DRI NEWS RELEASE
Dr. Charles Goldman has spent 50 years studying Lake Tahoe’s water clarity
No one has spent more time studying Lake Tahoe’s water clarity than Dr. Charles R. Goldman, who has agreed to become an adjunct professor in the Division of Hydrologic Sciences at DRI.
“Dr. Goldman is synonymous with Lake Tahoe and science,” said Stephen Wells, Ph.D., DRI President. “He has had a stellar career at UC Davis, but we’ve also been privileged to share him as a former DRI Nevada Medalist and DRI Foundation Trustee. I’m thrilled that he has agreed to continue his research with DRI. He will be an invaluable resource for our ongoing Tahoe research efforts, the basin’s environmental policy makers, the mentorship of our faculty, and our fund raising efforts.”
Professor Goldman will investigate opportunities with DRI faculty for regional, national and international research related to water quality and management issues. He will collaborate with faculty on limnological projects and emerging research directions as well as interact on collaborative projects with active national and international teams working on climate change and watershed management.
Goldman has published four books and more than 400 scientific articles, and has produced four documentary films that are in worldwide distribution. He has served on many national and international committees and is frequently sought for consultation and research missions to foreign countries on major environmental problems.
In his 50-year career at UC Davis, he supervised more than 100 graduate students and 32 postdoctoral researchers. Prior to his tenure at UC Davis, he earned bachelor and master’s degrees from the University of Illinois and a Ph.D. in limnology-fisheries from the University of Michigan.
Professor Goldman is Director of the Tahoe Research Group and has pursued long-term ecological research simultaneously at Lake Tahoe and Castle Lake, California, since 1958. He successfully combined effective research and social action with his pioneering studies of lake eutrophication, leading to applied engineering solutions, social needs, and legal decisions including the development of artificial wetlands and research on alternatives to conventional road salt for deicing highways. This relationship of basic science to political change has been of particular importance to the Lake Tahoe basin. During the summer of 1997, Goldman hosted President Bill Clinton and Vice President Al Gore on his research vessel, which would become the first of annual Lake Tahoe Forums.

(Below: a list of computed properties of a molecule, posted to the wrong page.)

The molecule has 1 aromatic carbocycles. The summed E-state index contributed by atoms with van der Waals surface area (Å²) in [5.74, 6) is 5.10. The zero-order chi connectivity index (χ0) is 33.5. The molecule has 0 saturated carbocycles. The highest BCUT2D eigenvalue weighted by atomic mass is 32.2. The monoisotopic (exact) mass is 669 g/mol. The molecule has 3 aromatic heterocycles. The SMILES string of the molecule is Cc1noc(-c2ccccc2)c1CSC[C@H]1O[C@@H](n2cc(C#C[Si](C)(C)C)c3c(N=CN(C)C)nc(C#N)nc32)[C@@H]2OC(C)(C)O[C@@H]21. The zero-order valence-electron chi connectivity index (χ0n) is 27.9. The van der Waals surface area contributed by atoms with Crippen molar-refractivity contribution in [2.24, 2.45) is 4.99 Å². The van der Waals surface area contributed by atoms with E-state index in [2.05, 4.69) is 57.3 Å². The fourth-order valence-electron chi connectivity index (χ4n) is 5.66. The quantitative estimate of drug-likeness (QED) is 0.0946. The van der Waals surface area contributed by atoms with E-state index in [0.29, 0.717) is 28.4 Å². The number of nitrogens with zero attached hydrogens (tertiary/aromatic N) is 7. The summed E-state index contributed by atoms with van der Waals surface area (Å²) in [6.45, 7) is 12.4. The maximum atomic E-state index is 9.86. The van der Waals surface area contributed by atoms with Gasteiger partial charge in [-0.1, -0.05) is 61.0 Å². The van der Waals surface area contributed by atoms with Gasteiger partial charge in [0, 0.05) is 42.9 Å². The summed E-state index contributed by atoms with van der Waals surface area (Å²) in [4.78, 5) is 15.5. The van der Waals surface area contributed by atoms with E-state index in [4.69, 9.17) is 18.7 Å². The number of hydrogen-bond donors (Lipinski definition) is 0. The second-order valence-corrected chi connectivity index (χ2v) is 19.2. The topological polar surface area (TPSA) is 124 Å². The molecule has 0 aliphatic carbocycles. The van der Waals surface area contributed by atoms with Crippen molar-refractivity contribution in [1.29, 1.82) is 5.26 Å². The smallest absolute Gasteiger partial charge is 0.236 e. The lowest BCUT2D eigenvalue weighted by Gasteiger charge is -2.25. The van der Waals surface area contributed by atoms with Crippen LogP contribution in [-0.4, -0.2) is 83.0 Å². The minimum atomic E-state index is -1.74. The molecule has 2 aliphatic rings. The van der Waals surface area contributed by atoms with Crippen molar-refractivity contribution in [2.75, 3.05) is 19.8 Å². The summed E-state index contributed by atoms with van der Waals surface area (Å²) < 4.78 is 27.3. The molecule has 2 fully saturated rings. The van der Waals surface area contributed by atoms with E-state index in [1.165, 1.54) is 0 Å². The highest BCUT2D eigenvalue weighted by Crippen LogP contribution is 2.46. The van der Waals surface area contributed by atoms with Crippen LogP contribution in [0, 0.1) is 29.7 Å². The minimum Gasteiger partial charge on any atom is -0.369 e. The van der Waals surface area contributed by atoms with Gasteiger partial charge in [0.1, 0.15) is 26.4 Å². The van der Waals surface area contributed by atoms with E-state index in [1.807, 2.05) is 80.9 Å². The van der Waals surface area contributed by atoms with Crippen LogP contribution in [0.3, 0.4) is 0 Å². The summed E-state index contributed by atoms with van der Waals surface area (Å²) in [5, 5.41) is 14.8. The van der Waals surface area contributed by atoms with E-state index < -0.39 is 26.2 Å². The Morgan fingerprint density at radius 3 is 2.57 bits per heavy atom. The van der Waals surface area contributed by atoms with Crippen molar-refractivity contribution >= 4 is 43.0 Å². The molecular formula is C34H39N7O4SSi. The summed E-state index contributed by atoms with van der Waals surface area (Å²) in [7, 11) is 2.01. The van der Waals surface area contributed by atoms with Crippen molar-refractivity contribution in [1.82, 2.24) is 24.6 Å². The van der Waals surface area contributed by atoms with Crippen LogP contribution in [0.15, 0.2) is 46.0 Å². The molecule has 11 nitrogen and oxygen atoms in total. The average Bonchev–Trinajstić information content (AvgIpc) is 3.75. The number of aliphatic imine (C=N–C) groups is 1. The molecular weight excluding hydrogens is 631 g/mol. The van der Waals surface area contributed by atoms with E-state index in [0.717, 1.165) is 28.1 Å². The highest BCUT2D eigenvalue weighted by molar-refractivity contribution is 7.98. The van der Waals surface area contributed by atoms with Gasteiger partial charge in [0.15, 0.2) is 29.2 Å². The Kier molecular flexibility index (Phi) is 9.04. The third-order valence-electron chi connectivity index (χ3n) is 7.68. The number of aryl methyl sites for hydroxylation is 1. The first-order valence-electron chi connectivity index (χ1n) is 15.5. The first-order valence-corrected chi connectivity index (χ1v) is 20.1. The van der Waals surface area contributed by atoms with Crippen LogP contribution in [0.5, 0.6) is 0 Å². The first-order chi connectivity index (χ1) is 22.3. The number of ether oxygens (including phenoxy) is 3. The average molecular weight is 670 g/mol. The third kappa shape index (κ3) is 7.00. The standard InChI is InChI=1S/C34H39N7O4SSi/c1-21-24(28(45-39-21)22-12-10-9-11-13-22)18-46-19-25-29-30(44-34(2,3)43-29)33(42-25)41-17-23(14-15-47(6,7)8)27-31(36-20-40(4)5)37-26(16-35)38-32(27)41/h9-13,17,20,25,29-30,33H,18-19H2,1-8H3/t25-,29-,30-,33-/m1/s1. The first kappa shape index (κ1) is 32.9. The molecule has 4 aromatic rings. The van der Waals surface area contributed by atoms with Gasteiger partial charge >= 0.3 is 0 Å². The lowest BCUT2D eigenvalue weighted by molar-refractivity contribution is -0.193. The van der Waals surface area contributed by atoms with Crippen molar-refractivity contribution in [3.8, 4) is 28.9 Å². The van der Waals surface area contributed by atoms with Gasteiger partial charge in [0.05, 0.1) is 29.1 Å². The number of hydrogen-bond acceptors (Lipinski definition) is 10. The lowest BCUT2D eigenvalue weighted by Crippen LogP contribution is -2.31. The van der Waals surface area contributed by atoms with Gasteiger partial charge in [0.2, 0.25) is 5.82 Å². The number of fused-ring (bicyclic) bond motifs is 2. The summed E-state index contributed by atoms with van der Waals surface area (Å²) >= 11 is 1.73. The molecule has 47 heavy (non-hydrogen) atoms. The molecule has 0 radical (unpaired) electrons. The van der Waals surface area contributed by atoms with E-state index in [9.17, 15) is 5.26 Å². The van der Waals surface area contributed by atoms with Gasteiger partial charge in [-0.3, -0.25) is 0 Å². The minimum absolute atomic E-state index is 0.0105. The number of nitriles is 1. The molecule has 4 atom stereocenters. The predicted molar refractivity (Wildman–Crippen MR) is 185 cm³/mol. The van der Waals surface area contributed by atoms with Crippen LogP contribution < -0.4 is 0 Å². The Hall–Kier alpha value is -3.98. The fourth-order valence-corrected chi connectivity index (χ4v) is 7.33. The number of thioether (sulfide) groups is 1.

Similar studies have extended Goldman’s research-social action efforts to analyses of lakes such as Baikal in Russia and hydroelectric impoundments throughout the world. Thus, while aggressively pursuing basic research on lake dynamics, he has also been able to translate the findings directly to state, national and international policy decisions, contributing decisively to the conservation and judicious use of aquatic resources from the Antarctic to the lakes and wetlands of South and Central America, New Guinea, Africa, Asia, Europe, and the United States.
Professor Goldman’s career work has been honored with a most prestigious award: the 1998 Albert Einstein World Award of Science, presented at a formal international ceremony held in New Zealand. The Einstein Award, bestowed annually to a single individual by a council of eminent scientists that includes 25 Nobel laureates, recognizes those who have accomplished scientific and technological achievements that have advanced scientific understanding and benefited humanity. He became Chairman of the Board of Directors of the Tahoe Baikal Institute in 2009.